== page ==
South Dakota Closes 2021 Budget Year with a $85.9 Million Surplus

South Dakota Closes 2021 Budget Year with a $85.9 Million Surplus

State’s Total Reserves Increase to $301.8 Million


PIERRE, S.D. – Today, Governor Kristi Noem announced that South Dakota closed the 2021 budget year on June 30 with a surplus of $85.9 million. Total general fund revenue for fiscal year 2021 finished $62.0 million higher than adopted estimates, and the state general fund budget ended with expenditures approximately $23.9 million lower than budgeted.


“Because of our respect for freedom and our continued emphasis on fiscal responsibility, South Dakota’s financial house is in order and positioned to ensure a safer, stronger, and healthier South Dakota for the next generation” said Governor Noem. “Our economy continues to be the strongest in America. Our low unemployment rate, strong labor force recovery, and terrific tourism numbers are generating historic revenues for the state.”


 South Dakota’s year over year growth in fiscal year 2021 was $274.2 million or 15.7%, compared to a ten year average of 4.6%. This historic growth is the largest that the state has seen in over 30 years; quite possibly in state history. Sales and use tax, which is the state’s largest revenue source, finished $26.6 million above estimates and grew 14% over the prior fiscal year, compared to a ten year average of 5%. The full fiscal year 2021 revenue metrics can be found at


“We will continue to be responsible stewards of the taxpayers’ money with an eye towards future economic difficulty,” continued Governor Noem “With Washington driving high inflation and the Federal Reserve planning to raise interest rates, our rainy day fund is in strong shape to weather whatever challenges may arise.”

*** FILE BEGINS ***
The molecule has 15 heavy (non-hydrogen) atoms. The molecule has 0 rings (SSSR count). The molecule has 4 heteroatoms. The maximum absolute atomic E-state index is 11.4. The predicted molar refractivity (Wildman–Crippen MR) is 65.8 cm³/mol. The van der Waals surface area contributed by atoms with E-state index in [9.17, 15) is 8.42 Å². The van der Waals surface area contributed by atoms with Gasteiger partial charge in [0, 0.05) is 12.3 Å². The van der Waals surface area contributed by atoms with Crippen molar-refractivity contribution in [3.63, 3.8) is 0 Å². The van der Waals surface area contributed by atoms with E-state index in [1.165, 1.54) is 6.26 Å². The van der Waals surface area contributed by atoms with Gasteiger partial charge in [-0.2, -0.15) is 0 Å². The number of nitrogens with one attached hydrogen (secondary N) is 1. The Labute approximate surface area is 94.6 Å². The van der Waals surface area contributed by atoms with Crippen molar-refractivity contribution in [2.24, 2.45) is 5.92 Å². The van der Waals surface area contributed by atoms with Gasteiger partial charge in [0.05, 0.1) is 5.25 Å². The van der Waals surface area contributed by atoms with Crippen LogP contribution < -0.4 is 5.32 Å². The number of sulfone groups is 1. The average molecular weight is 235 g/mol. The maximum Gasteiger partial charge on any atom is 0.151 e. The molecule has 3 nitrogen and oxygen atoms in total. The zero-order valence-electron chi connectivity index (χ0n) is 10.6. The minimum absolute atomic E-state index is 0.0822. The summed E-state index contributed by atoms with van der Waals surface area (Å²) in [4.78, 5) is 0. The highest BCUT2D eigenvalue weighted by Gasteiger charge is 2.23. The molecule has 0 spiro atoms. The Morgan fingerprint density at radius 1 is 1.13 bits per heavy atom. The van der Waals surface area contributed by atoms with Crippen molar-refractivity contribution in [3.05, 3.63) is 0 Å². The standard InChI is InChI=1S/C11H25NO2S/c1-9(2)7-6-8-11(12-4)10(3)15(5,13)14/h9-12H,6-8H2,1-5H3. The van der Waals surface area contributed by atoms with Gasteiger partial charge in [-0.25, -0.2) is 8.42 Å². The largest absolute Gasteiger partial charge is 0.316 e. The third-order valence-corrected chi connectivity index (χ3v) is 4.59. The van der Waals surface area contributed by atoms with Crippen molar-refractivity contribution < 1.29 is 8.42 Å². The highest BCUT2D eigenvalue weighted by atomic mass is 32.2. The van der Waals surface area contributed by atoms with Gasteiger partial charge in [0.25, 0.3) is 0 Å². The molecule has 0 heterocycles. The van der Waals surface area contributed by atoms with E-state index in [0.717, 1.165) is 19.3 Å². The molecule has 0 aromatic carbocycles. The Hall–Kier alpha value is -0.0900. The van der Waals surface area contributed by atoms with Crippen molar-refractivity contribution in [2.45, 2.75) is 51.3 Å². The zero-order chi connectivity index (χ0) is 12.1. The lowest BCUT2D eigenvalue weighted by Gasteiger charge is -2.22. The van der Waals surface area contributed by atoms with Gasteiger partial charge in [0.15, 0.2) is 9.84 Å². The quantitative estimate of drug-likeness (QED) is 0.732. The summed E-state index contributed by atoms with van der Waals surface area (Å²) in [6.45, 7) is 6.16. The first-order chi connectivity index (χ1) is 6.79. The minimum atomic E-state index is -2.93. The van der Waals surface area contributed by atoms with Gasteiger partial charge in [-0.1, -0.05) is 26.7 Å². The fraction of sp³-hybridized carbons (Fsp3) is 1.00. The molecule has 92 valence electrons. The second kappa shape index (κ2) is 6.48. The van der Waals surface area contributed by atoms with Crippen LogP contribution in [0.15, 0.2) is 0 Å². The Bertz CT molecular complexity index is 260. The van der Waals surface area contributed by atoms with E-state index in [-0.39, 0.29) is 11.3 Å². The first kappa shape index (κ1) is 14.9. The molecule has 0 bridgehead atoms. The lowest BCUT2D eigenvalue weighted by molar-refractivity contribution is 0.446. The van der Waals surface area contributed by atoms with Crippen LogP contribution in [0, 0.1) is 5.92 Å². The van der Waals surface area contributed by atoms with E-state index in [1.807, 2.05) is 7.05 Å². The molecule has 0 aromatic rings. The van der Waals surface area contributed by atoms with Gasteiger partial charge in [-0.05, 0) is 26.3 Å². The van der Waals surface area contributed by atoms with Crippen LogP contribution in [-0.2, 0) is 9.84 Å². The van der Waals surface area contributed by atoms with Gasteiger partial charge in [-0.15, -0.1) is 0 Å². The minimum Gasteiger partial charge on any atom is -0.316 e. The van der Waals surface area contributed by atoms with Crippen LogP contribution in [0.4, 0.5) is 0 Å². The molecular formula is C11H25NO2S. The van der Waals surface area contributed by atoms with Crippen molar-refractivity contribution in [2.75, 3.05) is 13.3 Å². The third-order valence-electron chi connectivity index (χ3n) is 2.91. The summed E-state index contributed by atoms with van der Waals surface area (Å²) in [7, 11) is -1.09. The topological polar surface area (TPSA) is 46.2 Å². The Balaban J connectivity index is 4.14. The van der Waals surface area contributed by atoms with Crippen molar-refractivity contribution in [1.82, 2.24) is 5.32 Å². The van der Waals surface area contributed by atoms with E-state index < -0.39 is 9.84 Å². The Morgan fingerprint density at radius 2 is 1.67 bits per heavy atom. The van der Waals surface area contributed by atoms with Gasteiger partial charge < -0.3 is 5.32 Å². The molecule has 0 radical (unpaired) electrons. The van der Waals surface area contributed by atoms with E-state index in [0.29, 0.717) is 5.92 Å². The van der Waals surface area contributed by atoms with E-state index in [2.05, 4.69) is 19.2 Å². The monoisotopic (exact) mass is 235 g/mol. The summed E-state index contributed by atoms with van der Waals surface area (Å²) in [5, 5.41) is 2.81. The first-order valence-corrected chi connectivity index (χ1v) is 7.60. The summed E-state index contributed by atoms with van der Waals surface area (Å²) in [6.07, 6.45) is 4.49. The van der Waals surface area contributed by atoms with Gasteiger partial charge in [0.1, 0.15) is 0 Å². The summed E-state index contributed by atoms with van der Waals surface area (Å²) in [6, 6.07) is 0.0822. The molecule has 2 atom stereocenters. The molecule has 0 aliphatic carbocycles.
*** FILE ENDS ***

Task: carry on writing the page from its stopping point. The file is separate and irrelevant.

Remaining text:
By law, the fiscal year 2021 surplus of $85.9 million was transferred to the state’s budget reserves. The state’s reserves now total $301.8 million, or 16.6% of the fiscal year 2022 general fund budget. The state has held a AAA credit rating with all three major credit agencies since 2016.



8 thoughts on “South Dakota Closes 2021 Budget Year with a $85.9 Million Surplus”

  1. It would be interesting to see how/where all of the federal COVID funds play into these figures. On the flip side, wouldn’t it be nice if our state government would use that surplus to help reduce property taxes or better yet, reduce or eliminate taxes on food and clothing (like many other states). Yes, our economy in South Dakota is chugging along at a good pace. However, don’t count your chickens too fast what with the drought and crappy ag prices, we might be in for a tough 2022. Bottom line, these figures just who you that it’s time to give South Dakotans a tax break of some sort.

      1. Yeah, it kind of seems that way doesn’t it. Yet, I believe that we are only obligated to squirrel away 10% of our budget, if that (I could be wrong on that number). Many states only hold onto around 6%. I don’t recall when we have ever had to dip into these reserves, even during the Daugaard administration when they cut 5-10% from various departments, etc.

        1. LOL
          I go back and forth as a fiscal conservative. I like to see savings as it shows that we are responsible and keeps are bond rating very high (ability to borrow at a very low rate) thus saving us money if the need arises. Commercial levy rates are out of control right now which are passed on to all of us through business transaction’s which out of state businesses pay zero for. We have one of the best run governments which drives the democrats that are left in this state crazy and why they cant get voted in.

          The worst thing that could ever happen is we add a income tax to reduce the property taxes which is what happened in Iowa and Nebraska.

          The 10% sound right.

    1. Typo – the above should read “these figures just SHOW you” Wish I could blame Pat’s blog spell checker but I can’t!

  2. Maybe reconsider the cuts that were made to state employee benefits including health insurance and retirement. Or the suspended implementation of wage step increases in several departments. Or the wages of the rank and file at the state penitentiary.

  3. One of my favorite aspects of plains living is the frugality of genetic memory of the people whose ancestors were raised here.

    It’s been a crazy 6 years.

    And we haven’t hit bottom, yet (but soon).

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